Native freshwater mussels play an important role in healthy water ecosystems. Besides being a source of food for raccoons, muskrats, and weasels, the mussels provide habitat and food for creatures that live on the bottom of a body of water. While they eat, they filter the water of potentially dangerous bacteria. An adult mussel can filter upwards of 18 gallons of water per day. Unlike invasive filter feeders, native mussels are at equilibrium with their environments.
Similar to clams, mussels are bivalves with two thick symmetrical shells that grow as the mussel ages, with rings similar to trees. Mussels can reach ages past 60 years old, and spend their adult lives within the same one hundred yards of river, stream, or lake.
Recently, Schlitz Audubon participated in the first statewide survey for native mussels in over 40 years. This citizen science event was led Jesse Weinzinger and Lisie Kitchel, conservation biologists who run the WiDNR’s Wisconsin Mussel Monitoring Program, and aided by volunteers from both Schlitz Audubon and Milwaukee Riverkeeper. Eleven species of mussels were discovered living in the Milwaukee River along our Cleaver Property, including the elktoe mussel, a species of special concern and evidence of the ellipse mussel, a state-threatened species.
Native mussels are different from zebra and quagga Mussels, which are invasive. These invasive mussels over-filter water to remove too many nutrients, wreaking havoc on local ecosystems. They compete for food with native mussels. In order to better protect the native mussels in Wisconsin, it’s crucial to know more about all populations and diversity in Wisconsin rivers and streams.
A Diverse Species
Having a great diversity of mussel species has aided them in adapting to differing conditions. Out of the roughly 1000 mussel species on the planet, the greatest diversity is within North America, with 300 species. Wisconsin alone has 50 different species of freshwater mussel, and 18 of them have been found within the Milwaukee River. To put that in perspective, the entire continent of Europe has only 12 species of mussels.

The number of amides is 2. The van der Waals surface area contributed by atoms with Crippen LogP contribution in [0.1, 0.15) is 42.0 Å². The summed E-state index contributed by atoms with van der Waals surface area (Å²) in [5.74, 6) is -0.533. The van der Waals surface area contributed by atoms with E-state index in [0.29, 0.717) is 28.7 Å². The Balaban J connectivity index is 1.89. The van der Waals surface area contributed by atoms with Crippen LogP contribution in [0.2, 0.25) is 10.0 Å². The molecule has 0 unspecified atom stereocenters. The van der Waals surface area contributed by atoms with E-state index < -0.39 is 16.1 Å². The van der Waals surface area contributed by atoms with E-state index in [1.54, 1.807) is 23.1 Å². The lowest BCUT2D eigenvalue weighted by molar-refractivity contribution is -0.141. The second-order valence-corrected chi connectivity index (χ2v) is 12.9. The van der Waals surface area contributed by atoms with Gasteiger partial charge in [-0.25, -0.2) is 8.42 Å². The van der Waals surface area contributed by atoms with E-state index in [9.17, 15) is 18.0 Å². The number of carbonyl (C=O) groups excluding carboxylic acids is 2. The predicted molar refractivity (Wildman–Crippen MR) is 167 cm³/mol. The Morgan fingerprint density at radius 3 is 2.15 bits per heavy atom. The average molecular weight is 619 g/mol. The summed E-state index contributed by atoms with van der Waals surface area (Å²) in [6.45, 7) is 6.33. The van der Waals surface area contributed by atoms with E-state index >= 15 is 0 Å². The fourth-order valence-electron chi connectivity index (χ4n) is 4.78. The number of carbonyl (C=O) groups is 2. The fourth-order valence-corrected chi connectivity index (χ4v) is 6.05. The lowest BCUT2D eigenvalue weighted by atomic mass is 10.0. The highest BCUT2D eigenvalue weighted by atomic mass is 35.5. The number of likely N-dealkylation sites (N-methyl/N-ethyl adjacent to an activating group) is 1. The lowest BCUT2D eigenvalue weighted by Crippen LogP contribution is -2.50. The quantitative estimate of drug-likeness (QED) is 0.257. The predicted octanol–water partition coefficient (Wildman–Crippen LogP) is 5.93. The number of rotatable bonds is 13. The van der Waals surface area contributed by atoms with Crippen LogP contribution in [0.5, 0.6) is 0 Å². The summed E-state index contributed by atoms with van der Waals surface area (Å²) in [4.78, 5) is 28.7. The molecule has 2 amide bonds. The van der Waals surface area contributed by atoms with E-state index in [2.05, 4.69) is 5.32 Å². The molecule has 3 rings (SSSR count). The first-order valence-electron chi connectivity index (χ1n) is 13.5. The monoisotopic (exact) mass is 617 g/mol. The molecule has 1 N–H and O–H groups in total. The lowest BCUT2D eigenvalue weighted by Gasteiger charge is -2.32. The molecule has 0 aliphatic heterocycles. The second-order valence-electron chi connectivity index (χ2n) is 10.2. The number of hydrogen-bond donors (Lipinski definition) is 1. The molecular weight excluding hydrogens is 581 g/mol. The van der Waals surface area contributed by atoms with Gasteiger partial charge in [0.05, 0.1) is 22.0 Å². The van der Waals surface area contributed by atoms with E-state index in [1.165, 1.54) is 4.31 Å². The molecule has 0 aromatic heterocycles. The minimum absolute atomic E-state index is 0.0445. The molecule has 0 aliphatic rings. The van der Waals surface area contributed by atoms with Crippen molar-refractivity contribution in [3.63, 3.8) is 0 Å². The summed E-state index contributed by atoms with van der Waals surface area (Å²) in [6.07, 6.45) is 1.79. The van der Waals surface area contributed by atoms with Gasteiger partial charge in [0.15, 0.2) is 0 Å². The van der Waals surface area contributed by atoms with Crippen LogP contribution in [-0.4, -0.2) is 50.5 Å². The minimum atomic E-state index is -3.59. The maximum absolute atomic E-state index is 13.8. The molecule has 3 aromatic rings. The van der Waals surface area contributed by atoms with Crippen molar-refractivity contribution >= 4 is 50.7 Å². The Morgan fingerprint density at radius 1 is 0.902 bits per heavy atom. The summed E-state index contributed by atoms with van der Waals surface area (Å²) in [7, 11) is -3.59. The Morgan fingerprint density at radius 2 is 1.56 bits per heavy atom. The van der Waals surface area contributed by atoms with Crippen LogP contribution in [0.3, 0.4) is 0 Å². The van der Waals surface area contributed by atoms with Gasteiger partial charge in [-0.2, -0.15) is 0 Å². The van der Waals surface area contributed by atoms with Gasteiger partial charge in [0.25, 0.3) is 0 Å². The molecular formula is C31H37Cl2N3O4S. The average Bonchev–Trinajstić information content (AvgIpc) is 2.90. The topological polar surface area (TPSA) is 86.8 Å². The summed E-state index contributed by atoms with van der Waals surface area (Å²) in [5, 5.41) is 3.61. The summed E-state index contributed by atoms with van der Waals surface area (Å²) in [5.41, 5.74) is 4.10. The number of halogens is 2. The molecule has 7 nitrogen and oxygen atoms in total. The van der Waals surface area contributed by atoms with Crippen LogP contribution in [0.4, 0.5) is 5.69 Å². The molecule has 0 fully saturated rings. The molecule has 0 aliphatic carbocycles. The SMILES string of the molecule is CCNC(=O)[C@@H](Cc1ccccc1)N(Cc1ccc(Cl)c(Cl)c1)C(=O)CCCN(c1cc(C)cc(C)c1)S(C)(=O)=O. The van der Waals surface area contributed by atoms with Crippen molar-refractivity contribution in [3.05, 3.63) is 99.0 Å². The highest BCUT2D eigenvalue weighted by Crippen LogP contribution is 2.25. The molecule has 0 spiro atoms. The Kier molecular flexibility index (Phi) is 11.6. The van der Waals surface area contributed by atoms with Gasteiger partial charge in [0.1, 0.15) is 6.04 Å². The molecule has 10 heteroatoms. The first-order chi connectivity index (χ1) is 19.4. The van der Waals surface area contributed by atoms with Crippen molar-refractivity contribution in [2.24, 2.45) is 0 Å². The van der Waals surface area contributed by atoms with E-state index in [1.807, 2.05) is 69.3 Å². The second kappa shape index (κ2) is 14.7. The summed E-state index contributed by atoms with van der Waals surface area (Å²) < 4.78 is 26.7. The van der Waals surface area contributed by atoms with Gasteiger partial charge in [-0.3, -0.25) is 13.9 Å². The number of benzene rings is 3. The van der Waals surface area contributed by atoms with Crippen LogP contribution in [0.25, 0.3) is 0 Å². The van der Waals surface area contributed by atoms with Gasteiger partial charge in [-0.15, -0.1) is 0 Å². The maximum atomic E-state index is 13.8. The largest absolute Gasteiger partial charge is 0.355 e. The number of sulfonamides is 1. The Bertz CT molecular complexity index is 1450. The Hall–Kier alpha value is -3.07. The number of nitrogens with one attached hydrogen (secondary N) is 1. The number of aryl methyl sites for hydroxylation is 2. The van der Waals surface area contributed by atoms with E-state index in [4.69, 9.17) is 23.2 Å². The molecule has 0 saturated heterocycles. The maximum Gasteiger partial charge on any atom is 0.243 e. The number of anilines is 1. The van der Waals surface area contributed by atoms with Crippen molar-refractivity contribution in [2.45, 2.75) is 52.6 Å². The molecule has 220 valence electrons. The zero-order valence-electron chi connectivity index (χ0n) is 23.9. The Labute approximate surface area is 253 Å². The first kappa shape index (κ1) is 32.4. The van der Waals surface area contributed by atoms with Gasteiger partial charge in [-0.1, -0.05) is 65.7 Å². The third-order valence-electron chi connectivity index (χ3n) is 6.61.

Seventy-three percent of North America’s 300 species are considered rare, declining, or presumed extinct. Freshwater mussels have the highest percentage of species in peril, with crayfish, stoneflies, freshwater fish, and amphibians rounding up the top five, demonstrating how threatened our freshwater ecosystems are overall.
A Threatened Life Cycle
Most mussels live in the rock, gravel, or sand beneath flowing water. Part of the mussel’s body is buried under the sediment, with siphons facing upwards, allowing water and food particles to be carried over the opening in the shell for the mussel to filter. This makes them directly dependent on the substrate and water conditions around them.
Mussels are capable of withstanding harsh conditions temporarily, but long-term change in their environment will cause population decline. Water pollution of heavy metals and pesticides build up over time, and water flow alterations or sediment changes affect the habitat. Native freshwater mussels rely on a vertebrate host in order to reproduce (typically a species of fish). A decline in those host species leads to a decline in mussel populations.
When a female mussel reaches maturity after eight years, it releases between one and four million microscopic mussel larvae, called glochidia. These tiny mussels must attach onto the gills of the host species for an amount of time, until they are ready to detach and burrow into the sediment to grow into adults. The relationship is not parasitic, as these tiny organisms do not cause any increased mortality in the fish. But if the fish are not able to withstand the habitat, the mussels are not capable of moving to find them. This disrupts the entire life cycle of the mussel, causing rapid population decline. The mortality rate of glochidia is 99.99%, complicating matters.
With help from citizen scientists and dedicated volunteers, the future of Wisconsin native mussel species can improve, and they can continue to keep our waters clean and our river ecosystems healthy. Schlitz Audubon will continue to monitor mussels through our partnership with WiDNR.